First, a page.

“A game-legged old man and a drunk. Is that all you got?”
“That’s what I’ve got.”
When Sheriff John T Chance (John Wayne) hands that laconic reply to the question from his friend Pat Wheeler (Ward Bond), it more or less sums up what the whole film is trying to say. Anybody who has ever seen a few Howard Hawks movies will know just how much store he set by the idea of professionalism. The small group of self-contained professionals is a recurrent theme in his work, and Rio Bravo may be the best example of this.
I won’t go into the plot in great detail here since it is, frankly, a little thin for a film with a running time creeping up towards two and a half hours. Chance arrests Joe Burdette (Claude Akins) for murder and must hold him in the town jail until the Marshal arrives. All the time, the town is under a virtual state of siege from the hired gunmen of Joe’s brother, Nathan (John Russell). Throw in a typically Hawksian romance between Chance and a poker playing drifter called Feathers (Angie Dickinson), and that’s it. However, this is really a character driven movie, and the plot functions mainly to provide the necessary circumstances to allow the characters to interact. It is this interaction that elevates Rio Bravo to the status of one of the great westerns. I’d challenge anyone to sit through this and not feel for these people by the end; more than that, you actually get the sense of coming to know them. Think about Chance’s coolly competent lawman who’s reduced almost to an awkward schoolboy when confronted with a sassy, attractive woman; Dude’s (Dean Martin) drunken deputy who must face down his personal demons if he’s ever to retrieve his self-respect from the whiskey bottle where he left it; and let’s not forget Stumpy (Walter Brennan), the trigger-happy cripple whose cackling and complaining adds so much warmth and humour to it all.
John Wayne gives one of his most relaxed performances in this film and while this has been criticised by some, I think it fits the pace of the piece. The acting is understated and just plain likable from a man whose talents many are quick to criticise and slow to acknowledge. It’s hard to imagine any other actor playing this part with the natural confidence displayed by Wayne. Dean Martin’s Dude remains convincing as the character gradually transforms himself from a pitiful rummy fishing for drink money in spittoons into a man proud enough to enter by the front door once again. When the doubts and temptations assail him and threaten to haul him back into oblivion, you can’t help rooting for him. The great Walter Brennan has a high time with his role as Stumpy and manages to steal nearly every scene he appears in. The only weak performances come from Angie Dickinson and Ricky Nelson. But if you remember that Dickinson was meant to provide eye candy, Nelson was there to draw in contemporary youth, and that the real focus was on Chance, Dude and Stumpy then it doesn’t seem so important.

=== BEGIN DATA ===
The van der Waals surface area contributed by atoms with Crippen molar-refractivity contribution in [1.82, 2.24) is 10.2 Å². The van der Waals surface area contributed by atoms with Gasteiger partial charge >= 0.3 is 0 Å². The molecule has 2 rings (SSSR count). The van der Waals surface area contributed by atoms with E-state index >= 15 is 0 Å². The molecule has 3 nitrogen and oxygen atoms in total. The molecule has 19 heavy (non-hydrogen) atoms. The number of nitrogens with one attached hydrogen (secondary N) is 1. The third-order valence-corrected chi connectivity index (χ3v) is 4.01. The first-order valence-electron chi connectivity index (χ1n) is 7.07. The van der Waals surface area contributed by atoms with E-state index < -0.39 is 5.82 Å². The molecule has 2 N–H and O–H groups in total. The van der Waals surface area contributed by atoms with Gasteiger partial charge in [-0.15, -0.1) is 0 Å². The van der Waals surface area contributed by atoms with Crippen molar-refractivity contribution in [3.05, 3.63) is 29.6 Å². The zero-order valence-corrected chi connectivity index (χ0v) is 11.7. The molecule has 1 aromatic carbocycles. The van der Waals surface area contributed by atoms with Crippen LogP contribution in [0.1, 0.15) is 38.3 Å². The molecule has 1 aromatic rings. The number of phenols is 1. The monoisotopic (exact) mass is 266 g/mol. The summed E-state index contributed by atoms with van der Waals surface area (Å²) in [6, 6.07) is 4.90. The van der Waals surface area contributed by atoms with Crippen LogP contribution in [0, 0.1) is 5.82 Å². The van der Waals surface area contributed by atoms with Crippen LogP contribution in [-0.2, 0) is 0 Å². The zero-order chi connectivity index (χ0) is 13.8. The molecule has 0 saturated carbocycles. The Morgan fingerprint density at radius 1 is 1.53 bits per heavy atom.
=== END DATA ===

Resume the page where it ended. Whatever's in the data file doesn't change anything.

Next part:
While most western directors liked to get out into the wide open spaces, Hawks opted to shoot the entire film within the confines of the town. This has the effect of creating both a claustrophobic tension and a comfortable coziness. In keeping with the theme of professional lawmen, the film itself exudes a slick professional feel. The maturity of Hawks direction can be seen in the first five minutes of the movie, when the status of the main characters and the basis of the plot are presented clearly and explicitly without one word of dialogue being spoken. The script by Jules Furthman and Leigh Brackett may develop at a leisurely pace, but it’s always logical and it’s packed full of memorable lines. Mention should also be made of the score by Dimitri Tiomkin; it complements the action perfectly and the use of the Deguello is yet another of the joys the film has to offer.
I can’t finish this piece without referring to the fact that Rio Bravo was Howard Hawks’ riposte to High Noon. Hawks took exception to the idea of a lawman running around town desperately seeking help from a scared and apathetic citizenry. This was anathema to a man who worshipped at the altar of the professional ethic. To Hawks, a man ought to play the cards dealt to him regardless of the odds stacked against him. Now I have no interest in discussing the politics, either implicit or explicit, of these two films but I do find myself drawn more often to Rio Bravo. While I like and admire High Noon, it concentrates on the selfish fears of men where Rio Bravo celebrates the camaraderie and warmth of humanity – I know which I find more appealing.
For a long time Rio Bravo was only available on DVD on a bare-bones edition. Last year saw the release of a 2-disc SE with a commentary and lots of special features. Initial reports were that the transfer was significantly darker than the old version and I was wary of the upgrade. However, I eventually decided to take a chance and was pleasantly surprised. The new transfer is darker but then the old one was too washed out and faded anyway. It’s not perfect but I do feel it’s an improvement on the original and I have no regrets whatsoever about purchasing it. Maybe Rio Bravo isn’t the best western ever made but, if not, it’s only a few paces behind. Over the years, I’ve probably viewed this film more than any other and I continue to enjoy it – that’s as good a recommendation as I can offer.